The Afghanistan defense ministry announced on September 17 that the country’s air force received an additional four A-29 Super Tucano aircraft from the US.
During the transfer ceremony, acting defense minister, General Assadullah Khalid, appreciated the US and NATO assistance in financing and equipping the ANDSF and emphasized on the continuation of the assistance until terrorism is eradicated from Afghanistan and the region.
Lt. General John Deedrick Jr., the commanding general of Combined Security Transition Command – Afghanistan (CSTC-A) said: “The transfer of A-29 planes demonstrate the US and NATO’s commitment to assist and support ANDSF.”
It is not clear whether the four Super Tucanos were previously in the United States as part of a pilot training program or whether these are completely new airframes. Should the latter be the case, the delivery would bring the total number of A-29s in Afghan Air Force inventory to 29.
According to a Pentagon report from June this year, the Middle East country had a fleet of 25 Super Tucanos delivered by Sierra Nevada Corporation (SNC). At the time, 15 were in Afghanistan and 10 were still in the US for training purposes. It is worth noting that in July this year, an American pilot ejected from a Super Tucano that crashed in Afghanistan’s northeastern Baghlan Province, resulting in the loss of the airframe.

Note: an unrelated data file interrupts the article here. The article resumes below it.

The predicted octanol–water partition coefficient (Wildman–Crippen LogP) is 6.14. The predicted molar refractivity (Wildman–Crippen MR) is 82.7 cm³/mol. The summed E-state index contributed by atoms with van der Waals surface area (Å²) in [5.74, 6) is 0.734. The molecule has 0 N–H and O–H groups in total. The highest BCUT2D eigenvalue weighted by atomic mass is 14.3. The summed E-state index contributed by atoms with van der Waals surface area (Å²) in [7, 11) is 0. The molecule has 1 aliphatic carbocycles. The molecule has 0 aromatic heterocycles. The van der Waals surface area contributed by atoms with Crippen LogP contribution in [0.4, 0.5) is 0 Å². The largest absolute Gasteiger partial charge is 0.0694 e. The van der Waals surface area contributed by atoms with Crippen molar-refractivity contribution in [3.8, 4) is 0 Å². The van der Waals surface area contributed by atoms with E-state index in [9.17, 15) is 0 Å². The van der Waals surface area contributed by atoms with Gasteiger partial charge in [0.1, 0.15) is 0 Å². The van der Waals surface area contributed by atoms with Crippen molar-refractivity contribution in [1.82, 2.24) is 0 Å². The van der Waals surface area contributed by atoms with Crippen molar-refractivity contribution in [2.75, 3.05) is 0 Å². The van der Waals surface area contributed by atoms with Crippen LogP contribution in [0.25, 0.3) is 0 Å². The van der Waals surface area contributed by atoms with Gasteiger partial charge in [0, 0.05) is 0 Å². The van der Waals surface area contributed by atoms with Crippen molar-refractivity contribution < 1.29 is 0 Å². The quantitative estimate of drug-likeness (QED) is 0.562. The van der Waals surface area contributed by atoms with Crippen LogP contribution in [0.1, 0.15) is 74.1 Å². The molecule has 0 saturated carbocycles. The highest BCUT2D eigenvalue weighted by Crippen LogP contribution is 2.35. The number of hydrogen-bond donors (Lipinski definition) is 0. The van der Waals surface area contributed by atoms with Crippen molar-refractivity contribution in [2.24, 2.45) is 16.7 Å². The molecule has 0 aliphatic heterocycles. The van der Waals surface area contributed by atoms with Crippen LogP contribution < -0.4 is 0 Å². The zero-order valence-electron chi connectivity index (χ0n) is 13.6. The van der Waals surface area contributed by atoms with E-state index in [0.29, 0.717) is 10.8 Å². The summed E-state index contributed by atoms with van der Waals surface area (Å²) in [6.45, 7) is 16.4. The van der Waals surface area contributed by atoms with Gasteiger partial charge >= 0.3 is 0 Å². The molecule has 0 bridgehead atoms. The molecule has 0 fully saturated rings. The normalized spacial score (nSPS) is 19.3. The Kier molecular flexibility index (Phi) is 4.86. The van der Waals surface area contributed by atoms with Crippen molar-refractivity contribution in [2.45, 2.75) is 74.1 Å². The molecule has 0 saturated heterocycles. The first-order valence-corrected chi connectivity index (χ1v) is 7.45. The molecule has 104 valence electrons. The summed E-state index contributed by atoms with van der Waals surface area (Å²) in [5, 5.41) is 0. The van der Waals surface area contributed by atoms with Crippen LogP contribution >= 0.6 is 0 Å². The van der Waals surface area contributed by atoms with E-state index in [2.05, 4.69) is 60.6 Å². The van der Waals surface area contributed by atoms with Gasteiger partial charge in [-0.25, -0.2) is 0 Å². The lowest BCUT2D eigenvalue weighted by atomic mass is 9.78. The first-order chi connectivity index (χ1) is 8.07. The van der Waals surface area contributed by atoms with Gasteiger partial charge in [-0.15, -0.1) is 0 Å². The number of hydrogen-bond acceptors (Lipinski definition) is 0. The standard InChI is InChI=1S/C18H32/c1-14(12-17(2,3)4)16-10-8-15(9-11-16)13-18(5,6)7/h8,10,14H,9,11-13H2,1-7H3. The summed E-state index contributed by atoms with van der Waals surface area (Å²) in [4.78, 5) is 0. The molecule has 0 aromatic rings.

According to the same Pentagon report, Afghan instructor pilots will soon be able to train Initial Qualification Training (IQT) students in-country with the transition of IQT from Moody Air Force Base to Afghanistan. The first IQT class conducted entirely outside the United States is projected to start this month.
SNC, the US company that delivers the A-29 together with its Brazilian partner Embraer, currently has a $1.8 billion indefinite-delivery/indefinite quantity contract for the delivery of Super Tucanos to Afghanistan that runs until 2024. It is not known how many of the aircraft are expected to be procured, but reports put the price of a single airframe at around $20 million.